East Carolina University (ECU) recently revised its policies to respect its students’ First Amendment rights.
This is good news for all in favor of the First Amendment. And it should be an encouragement for college students across the country.
But, in large part, the credit for getting these policies changed at ECU goes to one student who was not afraid to take a stand for his rights. Last fall, ECU student Giovanni Triana reached out to ADF about his campus’ speech zone. A speech zone that Giovanni knew was in conflict with his First Amendment rights because it restricted free speech to one very small area on campus.
In response, ADF contacted ECU to discuss the constitutional problems with the policy. To its credit, ECU took the concerns seriously and worked with us over many months of policy revisions to arrive at the new policies.
These policies address the primary problem with the restrictive speech policies at ECU by eliminating the one small speech zone and opening up the outdoor areas of campus for speech without prior permission– indeed, as a result of these changes, our friends at the Foundation for Individual Rights in Education (FIRE) have now awarded the school a “green light.”
It is also a reminder that a lawsuit is not always necessary for a victory. At ADF, we have a lot of quieter success that may go unnoticed, but we have also secured hundreds of free speech victories for students without filing a complaint.
“All students should be able to exercise their constitutionally protected freedom to peacefully share their viewpoints with other students,” said ADF Senior Counsel Tyson Langhofer. “The policy revisions East Carolina officials implemented in response to our request allow this to take place, and we commend them for respecting the First Amendment freedoms of their students rather than engage in prolonged litigation.”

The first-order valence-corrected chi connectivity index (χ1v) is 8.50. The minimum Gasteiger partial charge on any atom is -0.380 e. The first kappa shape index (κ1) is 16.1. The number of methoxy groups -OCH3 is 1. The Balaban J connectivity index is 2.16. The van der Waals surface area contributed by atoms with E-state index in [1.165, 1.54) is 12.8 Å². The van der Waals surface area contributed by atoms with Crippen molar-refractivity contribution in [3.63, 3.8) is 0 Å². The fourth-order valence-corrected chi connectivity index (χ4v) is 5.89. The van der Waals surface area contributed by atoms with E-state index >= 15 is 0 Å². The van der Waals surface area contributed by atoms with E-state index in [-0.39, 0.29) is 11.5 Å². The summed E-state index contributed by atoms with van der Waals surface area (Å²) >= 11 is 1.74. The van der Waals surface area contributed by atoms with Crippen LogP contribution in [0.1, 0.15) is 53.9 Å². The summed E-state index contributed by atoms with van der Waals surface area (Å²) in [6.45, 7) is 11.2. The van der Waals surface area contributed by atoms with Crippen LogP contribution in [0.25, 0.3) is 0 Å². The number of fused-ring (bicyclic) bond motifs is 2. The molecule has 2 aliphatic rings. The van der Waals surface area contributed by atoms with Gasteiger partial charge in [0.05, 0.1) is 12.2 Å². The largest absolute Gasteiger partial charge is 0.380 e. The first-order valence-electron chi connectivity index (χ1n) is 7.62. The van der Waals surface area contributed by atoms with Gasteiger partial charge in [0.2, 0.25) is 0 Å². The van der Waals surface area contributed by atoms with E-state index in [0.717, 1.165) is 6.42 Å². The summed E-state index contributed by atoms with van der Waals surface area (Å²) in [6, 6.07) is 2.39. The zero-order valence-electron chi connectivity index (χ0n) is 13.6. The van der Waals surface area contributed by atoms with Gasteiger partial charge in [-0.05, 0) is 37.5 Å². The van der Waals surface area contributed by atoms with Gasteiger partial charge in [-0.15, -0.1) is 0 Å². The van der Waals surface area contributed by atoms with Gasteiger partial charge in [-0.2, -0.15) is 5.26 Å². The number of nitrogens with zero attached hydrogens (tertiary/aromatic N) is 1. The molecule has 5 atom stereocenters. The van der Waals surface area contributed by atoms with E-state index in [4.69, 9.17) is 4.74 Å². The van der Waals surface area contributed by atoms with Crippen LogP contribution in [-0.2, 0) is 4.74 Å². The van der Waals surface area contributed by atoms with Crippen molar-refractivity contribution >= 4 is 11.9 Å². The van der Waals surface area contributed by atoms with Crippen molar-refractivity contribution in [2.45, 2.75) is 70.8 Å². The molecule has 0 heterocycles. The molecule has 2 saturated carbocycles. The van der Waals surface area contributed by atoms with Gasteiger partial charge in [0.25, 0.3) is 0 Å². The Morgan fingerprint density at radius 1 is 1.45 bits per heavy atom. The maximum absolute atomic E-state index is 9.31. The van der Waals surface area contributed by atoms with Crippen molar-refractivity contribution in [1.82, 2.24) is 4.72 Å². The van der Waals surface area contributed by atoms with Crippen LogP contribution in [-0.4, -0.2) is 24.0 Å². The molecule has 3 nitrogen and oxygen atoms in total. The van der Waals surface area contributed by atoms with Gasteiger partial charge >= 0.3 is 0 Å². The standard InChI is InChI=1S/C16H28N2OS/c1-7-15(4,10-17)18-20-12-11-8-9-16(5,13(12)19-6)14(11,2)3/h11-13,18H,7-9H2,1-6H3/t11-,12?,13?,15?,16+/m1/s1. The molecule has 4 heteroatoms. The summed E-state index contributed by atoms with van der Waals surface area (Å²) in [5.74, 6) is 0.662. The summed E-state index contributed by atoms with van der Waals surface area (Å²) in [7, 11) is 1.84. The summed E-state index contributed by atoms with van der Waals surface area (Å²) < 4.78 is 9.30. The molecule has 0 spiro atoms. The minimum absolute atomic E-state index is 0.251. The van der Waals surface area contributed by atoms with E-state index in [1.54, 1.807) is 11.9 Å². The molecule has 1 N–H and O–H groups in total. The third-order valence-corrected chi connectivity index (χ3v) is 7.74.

This is a great example of how one student, working with ADF, can help to change his school for the better, and we applaud ECU for being an example to other public colleges and universities – and for joining the ranks of other North Carolina universities that are doing the same. As FIRE announced in a press release this week, “ECU is North Carolina’s fourth university in two months to earn FIRE’s highest rating for free speech. North Carolina now has six institutions with this rating—more than any other state.”
Obviously, policies are only as good as a school’s practice, and we will continue to watch as ECU implements these policies that should permit students, in most instances, to speak freely in the generally accessible outdoor areas on campus without advance permission from the school.
But it’s good to know that there are courageous students out there taking a stand for their rights and positively affecting their campuses as a result.